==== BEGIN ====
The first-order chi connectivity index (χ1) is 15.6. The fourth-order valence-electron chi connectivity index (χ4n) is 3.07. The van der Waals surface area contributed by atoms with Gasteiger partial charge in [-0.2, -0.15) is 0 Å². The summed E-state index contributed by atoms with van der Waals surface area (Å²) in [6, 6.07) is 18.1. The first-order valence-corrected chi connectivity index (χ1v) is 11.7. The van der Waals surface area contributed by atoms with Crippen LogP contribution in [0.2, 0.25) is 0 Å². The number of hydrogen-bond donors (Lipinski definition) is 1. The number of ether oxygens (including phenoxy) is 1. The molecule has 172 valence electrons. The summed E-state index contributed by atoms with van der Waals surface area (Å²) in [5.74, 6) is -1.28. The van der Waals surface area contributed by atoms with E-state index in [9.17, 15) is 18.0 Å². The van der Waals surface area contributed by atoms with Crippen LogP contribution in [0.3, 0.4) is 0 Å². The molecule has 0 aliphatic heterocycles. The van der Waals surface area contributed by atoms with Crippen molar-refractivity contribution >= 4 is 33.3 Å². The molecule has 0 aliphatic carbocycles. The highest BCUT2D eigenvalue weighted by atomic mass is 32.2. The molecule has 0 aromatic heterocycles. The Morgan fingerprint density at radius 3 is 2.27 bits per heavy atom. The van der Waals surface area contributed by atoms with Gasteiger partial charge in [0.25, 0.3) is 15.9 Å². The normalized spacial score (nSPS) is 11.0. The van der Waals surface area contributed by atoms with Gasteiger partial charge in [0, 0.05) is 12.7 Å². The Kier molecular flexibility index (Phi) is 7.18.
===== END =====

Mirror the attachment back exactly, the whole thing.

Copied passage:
The first-order chi connectivity index (χ1) is 15.6. The fourth-order valence-electron chi connectivity index (χ4n) is 3.07. The van der Waals surface area contributed by atoms with Gasteiger partial charge in [-0.2, -0.15) is 0 Å². The summed E-state index contributed by atoms with van der Waals surface area (Å²) in [6, 6.07) is 18.1. The first-order valence-corrected chi connectivity index (χ1v) is 11.7. The van der Waals surface area contributed by atoms with Crippen LogP contribution in [0.2, 0.25) is 0 Å². The number of hydrogen-bond donors (Lipinski definition) is 1. The number of ether oxygens (including phenoxy) is 1. The molecule has 172 valence electrons. The summed E-state index contributed by atoms with van der Waals surface area (Å²) in [5.74, 6) is -1.28. The van der Waals surface area contributed by atoms with E-state index in [9.17, 15) is 18.0 Å². The van der Waals surface area contributed by atoms with Crippen LogP contribution in [0.3, 0.4) is 0 Å². The molecule has 0 aliphatic heterocycles. The van der Waals surface area contributed by atoms with Crippen molar-refractivity contribution >= 4 is 33.3 Å². The molecule has 0 aliphatic carbocycles. The highest BCUT2D eigenvalue weighted by atomic mass is 32.2. The molecule has 0 aromatic heterocycles. The Morgan fingerprint density at radius 3 is 2.27 bits per heavy atom. The van der Waals surface area contributed by atoms with Gasteiger partial charge in [0.25, 0.3) is 15.9 Å². The normalized spacial score (nSPS) is 11.0. The van der Waals surface area contributed by atoms with Gasteiger partial charge in [0, 0.05) is 12.7 Å². The Kier molecular flexibility index (Phi) is 7.18.